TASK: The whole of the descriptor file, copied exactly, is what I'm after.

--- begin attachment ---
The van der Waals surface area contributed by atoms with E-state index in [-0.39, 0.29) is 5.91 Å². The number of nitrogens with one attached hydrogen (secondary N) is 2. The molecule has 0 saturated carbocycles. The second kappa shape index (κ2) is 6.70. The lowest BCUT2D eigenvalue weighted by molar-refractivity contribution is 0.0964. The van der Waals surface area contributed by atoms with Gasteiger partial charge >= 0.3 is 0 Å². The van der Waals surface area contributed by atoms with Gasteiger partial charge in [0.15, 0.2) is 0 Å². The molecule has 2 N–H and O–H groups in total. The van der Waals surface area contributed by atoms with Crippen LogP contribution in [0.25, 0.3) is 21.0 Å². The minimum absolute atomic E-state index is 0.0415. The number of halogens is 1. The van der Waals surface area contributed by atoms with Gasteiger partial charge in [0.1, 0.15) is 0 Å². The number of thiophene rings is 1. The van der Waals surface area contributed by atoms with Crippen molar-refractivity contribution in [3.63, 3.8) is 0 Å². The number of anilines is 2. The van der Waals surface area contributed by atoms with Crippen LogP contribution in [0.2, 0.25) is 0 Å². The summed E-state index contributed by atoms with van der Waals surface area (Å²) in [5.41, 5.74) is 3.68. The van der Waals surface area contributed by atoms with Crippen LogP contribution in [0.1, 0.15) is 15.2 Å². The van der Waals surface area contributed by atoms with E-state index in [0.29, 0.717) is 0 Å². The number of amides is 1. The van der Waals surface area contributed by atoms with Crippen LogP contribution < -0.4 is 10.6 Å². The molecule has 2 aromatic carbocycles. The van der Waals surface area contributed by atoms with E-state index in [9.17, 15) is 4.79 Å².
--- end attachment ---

The van der Waals surface area contributed by atoms with E-state index in [-0.39, 0.29) is 5.91 Å². The number of nitrogens with one attached hydrogen (secondary N) is 2. The molecule has 0 saturated carbocycles. The second kappa shape index (κ2) is 6.70. The lowest BCUT2D eigenvalue weighted by molar-refractivity contribution is 0.0964. The van der Waals surface area contributed by atoms with Gasteiger partial charge >= 0.3 is 0 Å². The van der Waals surface area contributed by atoms with Gasteiger partial charge in [0.15, 0.2) is 0 Å². The molecule has 2 N–H and O–H groups in total. The van der Waals surface area contributed by atoms with Crippen LogP contribution in [0.25, 0.3) is 21.0 Å². The minimum absolute atomic E-state index is 0.0415. The number of halogens is 1. The van der Waals surface area contributed by atoms with Gasteiger partial charge in [0.1, 0.15) is 0 Å². The number of thiophene rings is 1. The van der Waals surface area contributed by atoms with Crippen molar-refractivity contribution in [3.63, 3.8) is 0 Å². The number of anilines is 2. The van der Waals surface area contributed by atoms with Crippen LogP contribution in [0.2, 0.25) is 0 Å². The summed E-state index contributed by atoms with van der Waals surface area (Å²) in [5.41, 5.74) is 3.68. The van der Waals surface area contributed by atoms with Crippen LogP contribution in [0.1, 0.15) is 15.2 Å². The van der Waals surface area contributed by atoms with E-state index in [0.29, 0.717) is 0 Å². The number of amides is 1. The van der Waals surface area contributed by atoms with Crippen LogP contribution < -0.4 is 10.6 Å². The molecule has 2 aromatic carbocycles. The van der Waals surface area contributed by atoms with E-state index in [9.17, 15) is 4.79 Å².